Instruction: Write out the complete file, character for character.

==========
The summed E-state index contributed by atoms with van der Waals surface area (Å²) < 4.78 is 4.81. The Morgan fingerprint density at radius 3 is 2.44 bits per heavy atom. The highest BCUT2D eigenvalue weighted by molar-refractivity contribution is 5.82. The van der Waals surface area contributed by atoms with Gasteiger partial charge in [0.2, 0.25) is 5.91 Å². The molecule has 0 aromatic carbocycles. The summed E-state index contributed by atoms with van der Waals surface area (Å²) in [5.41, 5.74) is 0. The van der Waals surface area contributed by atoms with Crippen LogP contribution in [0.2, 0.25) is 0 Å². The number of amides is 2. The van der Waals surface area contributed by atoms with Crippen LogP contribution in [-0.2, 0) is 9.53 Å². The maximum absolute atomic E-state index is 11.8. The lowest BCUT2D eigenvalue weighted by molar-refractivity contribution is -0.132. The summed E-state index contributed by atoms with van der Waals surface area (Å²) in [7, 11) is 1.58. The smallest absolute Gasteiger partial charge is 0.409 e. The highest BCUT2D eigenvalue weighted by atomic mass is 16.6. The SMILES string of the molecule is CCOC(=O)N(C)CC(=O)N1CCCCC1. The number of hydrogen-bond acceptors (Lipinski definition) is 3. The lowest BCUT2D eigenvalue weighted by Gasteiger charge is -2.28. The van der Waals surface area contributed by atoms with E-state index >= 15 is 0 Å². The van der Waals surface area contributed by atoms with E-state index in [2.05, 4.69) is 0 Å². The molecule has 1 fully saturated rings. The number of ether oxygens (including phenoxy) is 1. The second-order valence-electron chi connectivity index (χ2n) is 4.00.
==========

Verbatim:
The summed E-state index contributed by atoms with van der Waals surface area (Å²) < 4.78 is 4.81. The Morgan fingerprint density at radius 3 is 2.44 bits per heavy atom. The highest BCUT2D eigenvalue weighted by molar-refractivity contribution is 5.82. The van der Waals surface area contributed by atoms with Gasteiger partial charge in [0.2, 0.25) is 5.91 Å². The molecule has 0 aromatic carbocycles. The summed E-state index contributed by atoms with van der Waals surface area (Å²) in [5.41, 5.74) is 0. The van der Waals surface area contributed by atoms with Crippen LogP contribution in [0.2, 0.25) is 0 Å². The number of amides is 2. The van der Waals surface area contributed by atoms with Crippen LogP contribution in [-0.2, 0) is 9.53 Å². The maximum absolute atomic E-state index is 11.8. The lowest BCUT2D eigenvalue weighted by molar-refractivity contribution is -0.132. The summed E-state index contributed by atoms with van der Waals surface area (Å²) in [7, 11) is 1.58. The smallest absolute Gasteiger partial charge is 0.409 e. The highest BCUT2D eigenvalue weighted by atomic mass is 16.6. The SMILES string of the molecule is CCOC(=O)N(C)CC(=O)N1CCCCC1. The number of hydrogen-bond acceptors (Lipinski definition) is 3. The lowest BCUT2D eigenvalue weighted by Gasteiger charge is -2.28. The van der Waals surface area contributed by atoms with E-state index >= 15 is 0 Å². The van der Waals surface area contributed by atoms with E-state index in [2.05, 4.69) is 0 Å². The molecule has 1 fully saturated rings. The number of ether oxygens (including phenoxy) is 1. The second-order valence-electron chi connectivity index (χ2n) is 4.00.